World first Monash research unveils a key villain in migraine

In a paper published today in the prestigious journal Nature, researchers from the Monash Institute of Pharmaceutical Sciences (MIPS) led by Doctor Lynn Liang, Doctor Denise Wootten and Professor Patrick Sexton have solved a key piece of the puzzle surrounding migraine, revealing for the first-time molecular details of one of the key initiators in migraine headaches.

Migraines affect approximately two million Australians, and are characterised by symptoms including pain, nausea and poor sleep. They account for nearly three percent of all time lost to disability.

A key player in the initiation, and pain, of migraines is a neuropeptide called calcitonin gene-related peptide (CGRP). In order to generate the pain response, CGRP must interact with a particular receptor in the brain. However, there is an added level of complexity because this particular receptor is unusual: it will not respond to CGRP unless another “partner protein” is present.
Very recently, the first drug to prevent migraines was approved. This drug, Amovig, acts by binding to the CGRP receptor to block CGRP interacting with its target.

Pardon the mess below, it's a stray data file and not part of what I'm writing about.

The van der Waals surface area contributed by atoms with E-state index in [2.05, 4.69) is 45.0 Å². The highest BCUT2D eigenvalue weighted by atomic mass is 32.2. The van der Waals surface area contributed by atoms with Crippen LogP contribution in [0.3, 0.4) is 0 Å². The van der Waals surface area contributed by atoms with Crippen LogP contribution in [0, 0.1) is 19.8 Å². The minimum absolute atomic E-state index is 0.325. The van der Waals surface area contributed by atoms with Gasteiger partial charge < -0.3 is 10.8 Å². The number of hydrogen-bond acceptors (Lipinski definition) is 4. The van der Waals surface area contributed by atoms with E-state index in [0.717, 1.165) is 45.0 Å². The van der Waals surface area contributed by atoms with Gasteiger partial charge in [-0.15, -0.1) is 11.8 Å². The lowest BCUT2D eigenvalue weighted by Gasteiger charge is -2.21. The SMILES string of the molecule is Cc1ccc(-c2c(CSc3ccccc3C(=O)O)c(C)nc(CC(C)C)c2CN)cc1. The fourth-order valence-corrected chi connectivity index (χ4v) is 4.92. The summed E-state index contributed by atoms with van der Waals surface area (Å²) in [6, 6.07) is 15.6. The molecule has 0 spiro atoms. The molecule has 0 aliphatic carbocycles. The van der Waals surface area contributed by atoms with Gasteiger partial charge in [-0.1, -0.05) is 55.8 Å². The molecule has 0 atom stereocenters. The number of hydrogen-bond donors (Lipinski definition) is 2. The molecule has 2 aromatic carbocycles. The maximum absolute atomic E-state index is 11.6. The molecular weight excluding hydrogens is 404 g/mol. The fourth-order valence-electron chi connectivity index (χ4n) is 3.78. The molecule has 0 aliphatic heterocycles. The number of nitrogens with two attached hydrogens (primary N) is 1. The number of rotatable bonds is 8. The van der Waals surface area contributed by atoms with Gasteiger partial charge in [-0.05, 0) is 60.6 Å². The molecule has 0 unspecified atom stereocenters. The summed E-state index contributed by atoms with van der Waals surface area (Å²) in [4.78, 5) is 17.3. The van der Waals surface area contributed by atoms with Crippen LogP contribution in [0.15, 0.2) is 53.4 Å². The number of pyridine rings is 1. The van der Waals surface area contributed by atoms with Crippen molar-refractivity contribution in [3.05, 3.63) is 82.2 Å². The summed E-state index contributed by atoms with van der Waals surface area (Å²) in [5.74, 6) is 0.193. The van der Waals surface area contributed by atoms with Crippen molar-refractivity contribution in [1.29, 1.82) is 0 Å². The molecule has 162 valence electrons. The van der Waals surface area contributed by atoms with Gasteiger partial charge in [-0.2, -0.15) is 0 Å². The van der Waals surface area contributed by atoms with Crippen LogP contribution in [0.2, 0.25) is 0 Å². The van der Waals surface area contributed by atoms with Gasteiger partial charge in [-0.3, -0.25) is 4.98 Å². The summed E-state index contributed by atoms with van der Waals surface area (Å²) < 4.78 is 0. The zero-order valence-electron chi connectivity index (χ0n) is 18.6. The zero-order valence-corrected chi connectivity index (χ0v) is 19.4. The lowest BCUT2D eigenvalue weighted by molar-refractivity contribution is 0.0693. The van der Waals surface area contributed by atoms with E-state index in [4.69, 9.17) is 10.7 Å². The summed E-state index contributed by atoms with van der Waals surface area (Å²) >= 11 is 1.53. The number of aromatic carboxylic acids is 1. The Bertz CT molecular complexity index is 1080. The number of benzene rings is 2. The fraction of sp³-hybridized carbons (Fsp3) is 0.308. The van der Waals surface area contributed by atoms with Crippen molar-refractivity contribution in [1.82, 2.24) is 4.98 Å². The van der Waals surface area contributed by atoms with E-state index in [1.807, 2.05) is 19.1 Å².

This study presents the first high-resolution structure of the activated CGRP receptor, together with CGRP and its main signal-transmitting partner.
The study’s findings are a major breakthrough for understanding how the selectivity of receptors can be controlled by novel protein partners.

“Our work, solving the structure of activated receptor complex, allows design of novel drugs that can activate the receptor,” said Dr Denise Wootten.

“Excitingly, the CGRP receptor is not just a villain, but can also be activated for beneficial outcomes. For example, there is accumulating evidence that activation of the receptor could be used to treat inflammatory bowel disease, or resistant hypertension”.

“The CGRP receptor structure is the first example where we have been able capture a snapshot of a receptor that has this complex mechanism of action, one that is vital to the control of many physiologically important receptors,” Professor Sexton said. “It provides key insight into why drugs targeting this class of multi-domain proteins have been difficult to develop.”

The research was a multi-disciplinary, international collaborative effort driven by MIPS researchers, with key contributions by collaborators at the Max Planck Institute of Biochemistry in Germany, the University of Essex in the UK, the University of Auckland in New Zealand, Fudan University in China, and the Mayo Clinic in the US.

MIPS Director, Professor Christopher Porter said “this research could pave the way for novel drug development in areas of ongoing therapeutic need.”

“Professor Sexton and Doctor Wootten have provided unique insight into the activated form of the CGRP receptor. Perhaps most importantly it sets the fundamental framework for the development of next generation medicines that interact with this critical disease target.”

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